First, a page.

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Limitations of echocardiography in the assessment of aortic valve disease

Echocardiography is the key imaging modality for the evaluation of aortic valve disease. Due to its significant impact on clinical decision making, a fundamental understanding of the principles and shortcomings of routinely used echocardiography measurements is crucial. While a standardised approach according to ESC/EACTS guidelines should be followed in order to minimise common sources of error, it is also essential to acknowledge substantial limitations that are inherent in the method itself. Therefore, echocardiography should always be part of a comprehensive approach and must be interpreted in the clinical context.

Valvular Heart Disease


ABBREVIATIONS

AR                          aortic regurgitation

AS                          aortic stenosis

AVA                        aortic valve area

DSE                        dobutamine stress echocardiography

EACTS                   European Association for Cardio-Thoracic Surgery

ESC                        European Society of Cardiology

LV                           left ventricle/left ventricular

LVOT                      left ventricular outflow tract

TEE                        transoesophageal echocardiography

TTE                        transthoracic echocardiography

 

Introduction

Aortic valve disease constitutes an important cause of cardiovascular morbidity and mortality [1]. As the key imaging modality for the evaluation of aortic valve disease, echocardiography has a significant impact on clinical decision making. Therefore, it is essential to avoid common sources of error and acknowledge substantial limitations of routinely used echocardiography measurements.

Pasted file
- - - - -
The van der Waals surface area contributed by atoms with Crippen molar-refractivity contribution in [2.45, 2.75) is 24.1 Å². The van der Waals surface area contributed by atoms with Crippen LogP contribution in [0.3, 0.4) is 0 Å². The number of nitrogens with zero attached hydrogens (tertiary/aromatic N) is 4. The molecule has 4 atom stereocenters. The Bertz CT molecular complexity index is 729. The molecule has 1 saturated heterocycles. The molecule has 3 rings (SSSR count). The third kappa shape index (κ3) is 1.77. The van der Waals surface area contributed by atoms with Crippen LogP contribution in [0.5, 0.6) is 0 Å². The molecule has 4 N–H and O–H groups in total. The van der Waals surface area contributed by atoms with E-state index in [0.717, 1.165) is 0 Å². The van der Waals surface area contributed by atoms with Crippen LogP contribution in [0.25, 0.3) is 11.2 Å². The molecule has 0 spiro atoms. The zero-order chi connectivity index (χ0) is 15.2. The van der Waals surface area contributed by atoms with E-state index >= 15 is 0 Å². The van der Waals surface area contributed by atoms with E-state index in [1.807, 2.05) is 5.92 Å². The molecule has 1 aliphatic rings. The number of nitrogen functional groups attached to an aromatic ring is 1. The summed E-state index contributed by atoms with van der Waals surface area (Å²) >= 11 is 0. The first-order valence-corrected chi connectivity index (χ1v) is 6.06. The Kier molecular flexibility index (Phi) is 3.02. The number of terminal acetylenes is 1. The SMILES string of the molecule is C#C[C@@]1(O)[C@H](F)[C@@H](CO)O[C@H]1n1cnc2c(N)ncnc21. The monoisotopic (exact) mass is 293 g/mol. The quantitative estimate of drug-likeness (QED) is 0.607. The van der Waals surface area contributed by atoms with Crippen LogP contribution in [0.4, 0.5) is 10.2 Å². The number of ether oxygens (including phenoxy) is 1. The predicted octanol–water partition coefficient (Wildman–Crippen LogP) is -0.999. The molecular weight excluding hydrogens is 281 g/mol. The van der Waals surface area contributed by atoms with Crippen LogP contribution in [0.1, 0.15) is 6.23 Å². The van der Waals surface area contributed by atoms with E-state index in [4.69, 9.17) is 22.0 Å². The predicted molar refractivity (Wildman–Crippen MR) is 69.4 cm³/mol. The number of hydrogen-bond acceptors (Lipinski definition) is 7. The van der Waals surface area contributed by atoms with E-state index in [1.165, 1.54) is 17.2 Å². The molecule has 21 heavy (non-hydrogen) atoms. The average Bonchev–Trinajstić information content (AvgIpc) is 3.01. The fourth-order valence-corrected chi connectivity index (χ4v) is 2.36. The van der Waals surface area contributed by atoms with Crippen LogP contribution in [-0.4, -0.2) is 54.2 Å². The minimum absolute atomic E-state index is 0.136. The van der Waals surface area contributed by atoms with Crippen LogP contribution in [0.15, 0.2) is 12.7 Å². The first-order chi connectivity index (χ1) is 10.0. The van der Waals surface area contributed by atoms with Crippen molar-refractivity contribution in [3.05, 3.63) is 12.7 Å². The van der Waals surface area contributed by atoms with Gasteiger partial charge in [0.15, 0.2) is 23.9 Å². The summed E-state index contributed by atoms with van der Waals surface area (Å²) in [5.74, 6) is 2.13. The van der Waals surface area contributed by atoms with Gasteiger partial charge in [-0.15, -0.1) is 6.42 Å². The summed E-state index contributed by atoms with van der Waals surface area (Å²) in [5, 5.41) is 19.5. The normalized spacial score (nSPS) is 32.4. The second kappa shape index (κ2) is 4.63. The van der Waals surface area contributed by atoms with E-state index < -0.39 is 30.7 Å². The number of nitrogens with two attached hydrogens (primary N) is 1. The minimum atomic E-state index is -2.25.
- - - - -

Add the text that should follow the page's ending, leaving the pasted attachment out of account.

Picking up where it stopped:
Aortic Stenosis

The ESC/EACTS guidelines define haemodynamic parameters for the assessment of aortic stenosis (AS) severity [2]. These primarily include peak aortic jet velocity, mean transaortic pressure gradient, and aortic valve area (AVA) calculated by the continuity equation.

Peak Aortic Jet Velocity

Peak aortic jet velocity increases with narrowing of the aortic valve and is a robust measure of AS severity. Particular attention must be paid to align the Doppler beam with the AS jet correctly, as errors may lead to a substantial underestimation of true aortic velocity and thus AS severity. Using a standardised approach, multiple acoustic windows should be obtained to identify the highest transvalvular velocity. Caution is warranted not to confuse the AS signal with an eccentric mitral regurgitation or even tricuspid regurgitation jet. Furthermore, in patients with subvalvular obstruction (e.g., hypertrophic cardiomyopathy), differentiation between left ventricular (LV) outflow obstruction and AS may be challenging. Continuous wave Doppler (e.g., a late-peak, dagger-shaped signal in hypertrophic obstructive cardiomyopathy) and colour Doppler are usually helpful in this setting [3].